Thanks to their characteristics and efficacy, Trusts are instruments that are increasingly recognized and sought out for planning and tax purposes, succession planning, shareholdings or for protecting other assets.
Malta is one of the few civil law jurisdictions that have maintained the Anglo-Saxon concept of Trusts, while also developing its own legal framework, which allows recognition of Trusts created in accordance with foreign legislation, together with the creation of new Trusts, within a highly regulated, trustworthy and secure environment.
Regulation and security are in fact key aspects in the management of these instruments. A Trust exists when a trustee holds certain property with the obligation of administering it for the benefit of a third party (beneficiary), or for philanthropic or charity purposes. The trustee’s activity is highly regulated and controlled by the Malta Financial Services Authority (MFSA).
As such, a Trust is not an entity, but rather a legal relationship that does not have an independent legal personality. The property that makes up the Trust is independent from the assets of the settlor, trustee and beneficiaries, thereby ensuring greater protection.
Because a Trust is a legal institution with no legal personality it is not subject to registration or maintenance formalities, which results in very competitive administrative costs in comparison with those applied in other jurisdictions.
Download our Trusts in Malta Guide to get to know these instruments better and their advantages.
The amount of the minimum salary to be applicable in Madeira from the 1st October 2014 has now been approved.
The Autonomous Region of Madeira, in order to offset the constraints arising from the insularity costs and continuing its policy of increasing 2% compared to the minimum salary in force in mainland Portugal, determined that the amount to be applicable from October 2014 will be of € 515,10
This figure is important since it is used as a reference in various cases.
NEWCO is available to analyze what impact this update has on its clients.
In a statement recently released, rating Agency Fitch has affirmed Malta’s rating at ‘A’ with Stable Outlook.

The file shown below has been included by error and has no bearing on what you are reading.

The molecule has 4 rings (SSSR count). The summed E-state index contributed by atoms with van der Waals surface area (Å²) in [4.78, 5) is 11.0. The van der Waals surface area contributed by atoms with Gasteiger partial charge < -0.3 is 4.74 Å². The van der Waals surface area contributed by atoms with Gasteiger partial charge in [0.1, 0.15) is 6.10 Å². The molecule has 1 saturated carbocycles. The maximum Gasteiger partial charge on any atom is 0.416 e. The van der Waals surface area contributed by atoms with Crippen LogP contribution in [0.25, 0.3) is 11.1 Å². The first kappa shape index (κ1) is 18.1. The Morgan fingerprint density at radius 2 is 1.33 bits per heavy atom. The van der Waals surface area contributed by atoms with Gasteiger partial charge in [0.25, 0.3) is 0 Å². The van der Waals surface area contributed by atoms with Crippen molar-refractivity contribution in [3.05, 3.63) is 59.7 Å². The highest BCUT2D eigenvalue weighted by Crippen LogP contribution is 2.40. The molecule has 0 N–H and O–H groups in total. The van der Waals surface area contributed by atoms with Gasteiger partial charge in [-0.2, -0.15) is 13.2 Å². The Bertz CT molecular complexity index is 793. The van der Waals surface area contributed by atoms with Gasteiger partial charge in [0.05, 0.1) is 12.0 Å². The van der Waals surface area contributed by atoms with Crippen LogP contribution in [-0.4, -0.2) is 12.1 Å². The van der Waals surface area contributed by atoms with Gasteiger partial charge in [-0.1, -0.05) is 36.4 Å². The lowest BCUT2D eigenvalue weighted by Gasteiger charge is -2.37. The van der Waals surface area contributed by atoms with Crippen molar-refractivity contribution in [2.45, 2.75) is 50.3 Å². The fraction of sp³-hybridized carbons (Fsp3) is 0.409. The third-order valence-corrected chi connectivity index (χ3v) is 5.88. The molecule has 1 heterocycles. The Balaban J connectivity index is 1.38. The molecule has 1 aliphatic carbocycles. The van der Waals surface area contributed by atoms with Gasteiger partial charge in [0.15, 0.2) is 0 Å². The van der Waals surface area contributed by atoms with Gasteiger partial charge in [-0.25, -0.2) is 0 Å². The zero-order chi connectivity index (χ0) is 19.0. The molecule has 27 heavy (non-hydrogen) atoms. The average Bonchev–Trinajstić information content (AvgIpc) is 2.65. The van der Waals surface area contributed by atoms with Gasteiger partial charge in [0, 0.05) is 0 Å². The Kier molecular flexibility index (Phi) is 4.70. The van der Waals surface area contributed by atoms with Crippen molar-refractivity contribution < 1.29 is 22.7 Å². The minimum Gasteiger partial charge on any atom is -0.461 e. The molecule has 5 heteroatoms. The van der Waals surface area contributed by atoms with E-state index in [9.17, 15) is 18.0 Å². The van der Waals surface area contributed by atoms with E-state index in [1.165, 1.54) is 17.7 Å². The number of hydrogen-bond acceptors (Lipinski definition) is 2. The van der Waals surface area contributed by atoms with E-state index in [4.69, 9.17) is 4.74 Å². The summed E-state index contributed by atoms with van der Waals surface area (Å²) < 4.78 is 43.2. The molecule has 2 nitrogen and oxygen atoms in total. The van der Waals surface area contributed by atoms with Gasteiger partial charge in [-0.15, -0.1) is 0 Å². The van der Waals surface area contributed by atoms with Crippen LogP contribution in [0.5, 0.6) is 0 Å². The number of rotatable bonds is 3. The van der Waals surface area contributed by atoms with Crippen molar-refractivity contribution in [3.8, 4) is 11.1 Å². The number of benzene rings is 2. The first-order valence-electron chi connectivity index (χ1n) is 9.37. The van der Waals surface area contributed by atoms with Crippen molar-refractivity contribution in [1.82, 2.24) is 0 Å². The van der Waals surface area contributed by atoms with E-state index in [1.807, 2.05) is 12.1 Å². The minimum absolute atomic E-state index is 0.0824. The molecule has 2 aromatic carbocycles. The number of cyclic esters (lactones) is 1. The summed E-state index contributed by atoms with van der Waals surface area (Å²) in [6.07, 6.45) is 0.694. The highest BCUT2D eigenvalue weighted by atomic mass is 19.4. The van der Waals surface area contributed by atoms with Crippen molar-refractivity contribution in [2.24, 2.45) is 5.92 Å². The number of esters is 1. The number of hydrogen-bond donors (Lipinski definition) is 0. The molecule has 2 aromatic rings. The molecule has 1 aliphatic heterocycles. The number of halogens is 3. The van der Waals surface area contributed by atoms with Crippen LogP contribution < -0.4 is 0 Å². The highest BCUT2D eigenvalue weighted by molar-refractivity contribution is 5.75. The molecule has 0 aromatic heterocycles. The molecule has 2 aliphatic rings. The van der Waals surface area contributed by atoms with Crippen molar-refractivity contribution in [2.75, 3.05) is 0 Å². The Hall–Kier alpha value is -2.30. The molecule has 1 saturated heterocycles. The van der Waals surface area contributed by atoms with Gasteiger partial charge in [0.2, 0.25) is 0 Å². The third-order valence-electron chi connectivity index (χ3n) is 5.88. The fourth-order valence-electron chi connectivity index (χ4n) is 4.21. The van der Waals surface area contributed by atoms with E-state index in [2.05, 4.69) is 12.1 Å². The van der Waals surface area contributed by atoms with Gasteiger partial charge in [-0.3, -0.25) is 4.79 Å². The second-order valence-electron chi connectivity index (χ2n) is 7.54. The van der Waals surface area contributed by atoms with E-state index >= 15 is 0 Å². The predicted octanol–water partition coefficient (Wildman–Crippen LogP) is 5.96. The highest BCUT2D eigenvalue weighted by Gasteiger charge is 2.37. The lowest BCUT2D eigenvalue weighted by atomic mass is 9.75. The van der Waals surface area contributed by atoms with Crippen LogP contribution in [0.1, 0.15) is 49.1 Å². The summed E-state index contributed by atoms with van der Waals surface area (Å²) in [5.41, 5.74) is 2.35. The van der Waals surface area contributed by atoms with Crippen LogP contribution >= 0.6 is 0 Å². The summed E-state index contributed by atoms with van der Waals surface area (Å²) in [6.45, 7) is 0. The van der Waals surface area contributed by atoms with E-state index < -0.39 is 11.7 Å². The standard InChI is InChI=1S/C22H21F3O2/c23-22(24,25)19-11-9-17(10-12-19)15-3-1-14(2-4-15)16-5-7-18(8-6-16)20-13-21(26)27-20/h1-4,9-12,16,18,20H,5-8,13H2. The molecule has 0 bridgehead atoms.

The affirmation and the Stable Outlook reflect the fact that GDP growth is outperforming the eurozone average and Fitch expects it to continue, with above potential growth averaging 2.5% in 2015-16. The unemployment rate has also been below both the ‘A’ median and the eurozone average (5.7% in July), while the employment rate has risen, underpinned by the increasing female labour market participation rate.
With regard to public finances, Fitch considers that they remain a sovereign rating weakness but are on an improving trend. While public debt/GDP continues to exceed the ‘A’ median, Fitch’s public debt sensitivity analysis has marginally improved. Fitch forecasts that general government gross debt (GGGD) peaked at 72% of GDP in 2013 (73% in 2014-15 previously) and will decline marginally in the medium term, reaching 70% of GDP by 2020. Malta brought its general government deficit (GGD) under control during 2013. Deficit reduction in 2013 reflected strong increases in income tax and indirect tax receipts.
Malta’s sovereign credit profile benefits from a deep pool of domestic savings. Public debt is predominantly held by domestic investors and financing capacity is underpinned by a liquid banking sector. Despite its size, at seven times GDP in 2013, the banking sector is strong and has proved resilient to the eurozone crisis. The core domestic banks have a loan/deposit ratio of only around 66% and have not been drawing on any significant amount of ECB liquidity facilities. Banks are well-capitalised and the government has not had to provide capital or liquidity. Malta also has a robust net external creditor position relative to rating peers and positive international investment position.
Finance Minister Edward Scicluna said that “with this report the Maltese could put their mind at rest that the Government had achieved a sustained economic turnaround and that the country could optimistically look forward to higher economic growth and employment”.